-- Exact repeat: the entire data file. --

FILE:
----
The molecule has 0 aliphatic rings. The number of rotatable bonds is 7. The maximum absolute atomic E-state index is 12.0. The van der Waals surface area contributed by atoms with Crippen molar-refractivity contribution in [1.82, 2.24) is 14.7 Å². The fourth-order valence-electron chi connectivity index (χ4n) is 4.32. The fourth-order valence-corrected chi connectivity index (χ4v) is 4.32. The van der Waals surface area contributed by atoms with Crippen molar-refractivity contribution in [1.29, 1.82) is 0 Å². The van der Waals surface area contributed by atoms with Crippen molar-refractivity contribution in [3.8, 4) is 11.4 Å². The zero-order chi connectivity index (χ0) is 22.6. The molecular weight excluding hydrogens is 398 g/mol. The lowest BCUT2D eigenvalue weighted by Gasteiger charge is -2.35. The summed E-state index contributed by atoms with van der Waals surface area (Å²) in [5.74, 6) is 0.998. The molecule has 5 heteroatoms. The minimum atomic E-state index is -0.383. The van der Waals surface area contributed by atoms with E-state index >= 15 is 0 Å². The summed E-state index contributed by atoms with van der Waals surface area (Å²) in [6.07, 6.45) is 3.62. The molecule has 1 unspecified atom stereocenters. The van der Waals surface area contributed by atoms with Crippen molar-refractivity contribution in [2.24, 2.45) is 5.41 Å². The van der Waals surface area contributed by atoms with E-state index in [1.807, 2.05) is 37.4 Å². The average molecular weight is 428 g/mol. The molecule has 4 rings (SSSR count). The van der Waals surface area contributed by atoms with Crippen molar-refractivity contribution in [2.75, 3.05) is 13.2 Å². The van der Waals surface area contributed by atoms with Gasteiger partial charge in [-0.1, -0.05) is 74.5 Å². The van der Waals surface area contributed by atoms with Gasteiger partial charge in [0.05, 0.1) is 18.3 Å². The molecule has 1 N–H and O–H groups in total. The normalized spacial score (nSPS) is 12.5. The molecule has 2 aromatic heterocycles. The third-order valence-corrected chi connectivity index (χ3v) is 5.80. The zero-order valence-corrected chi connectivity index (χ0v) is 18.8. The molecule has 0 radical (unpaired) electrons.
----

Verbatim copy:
The molecule has 0 aliphatic rings. The number of rotatable bonds is 7. The maximum absolute atomic E-state index is 12.0. The van der Waals surface area contributed by atoms with Crippen molar-refractivity contribution in [1.82, 2.24) is 14.7 Å². The fourth-order valence-electron chi connectivity index (χ4n) is 4.32. The fourth-order valence-corrected chi connectivity index (χ4v) is 4.32. The van der Waals surface area contributed by atoms with Crippen molar-refractivity contribution in [1.29, 1.82) is 0 Å². The van der Waals surface area contributed by atoms with Crippen molar-refractivity contribution in [3.8, 4) is 11.4 Å². The zero-order chi connectivity index (χ0) is 22.6. The molecular weight excluding hydrogens is 398 g/mol. The lowest BCUT2D eigenvalue weighted by Gasteiger charge is -2.35. The summed E-state index contributed by atoms with van der Waals surface area (Å²) in [5.74, 6) is 0.998. The molecule has 5 heteroatoms. The minimum atomic E-state index is -0.383. The van der Waals surface area contributed by atoms with E-state index >= 15 is 0 Å². The summed E-state index contributed by atoms with van der Waals surface area (Å²) in [6.07, 6.45) is 3.62. The molecule has 1 unspecified atom stereocenters. The van der Waals surface area contributed by atoms with Crippen molar-refractivity contribution in [2.24, 2.45) is 5.41 Å². The van der Waals surface area contributed by atoms with E-state index in [1.807, 2.05) is 37.4 Å². The average molecular weight is 428 g/mol. The molecule has 4 rings (SSSR count). The van der Waals surface area contributed by atoms with Crippen molar-refractivity contribution in [2.75, 3.05) is 13.2 Å². The van der Waals surface area contributed by atoms with Gasteiger partial charge in [-0.1, -0.05) is 74.5 Å². The van der Waals surface area contributed by atoms with Gasteiger partial charge in [0.05, 0.1) is 18.3 Å². The molecule has 1 N–H and O–H groups in total. The normalized spacial score (nSPS) is 12.5. The molecule has 2 aromatic heterocycles. The third-order valence-corrected chi connectivity index (χ3v) is 5.80. The zero-order valence-corrected chi connectivity index (χ0v) is 18.8. The molecule has 0 radical (unpaired) electrons.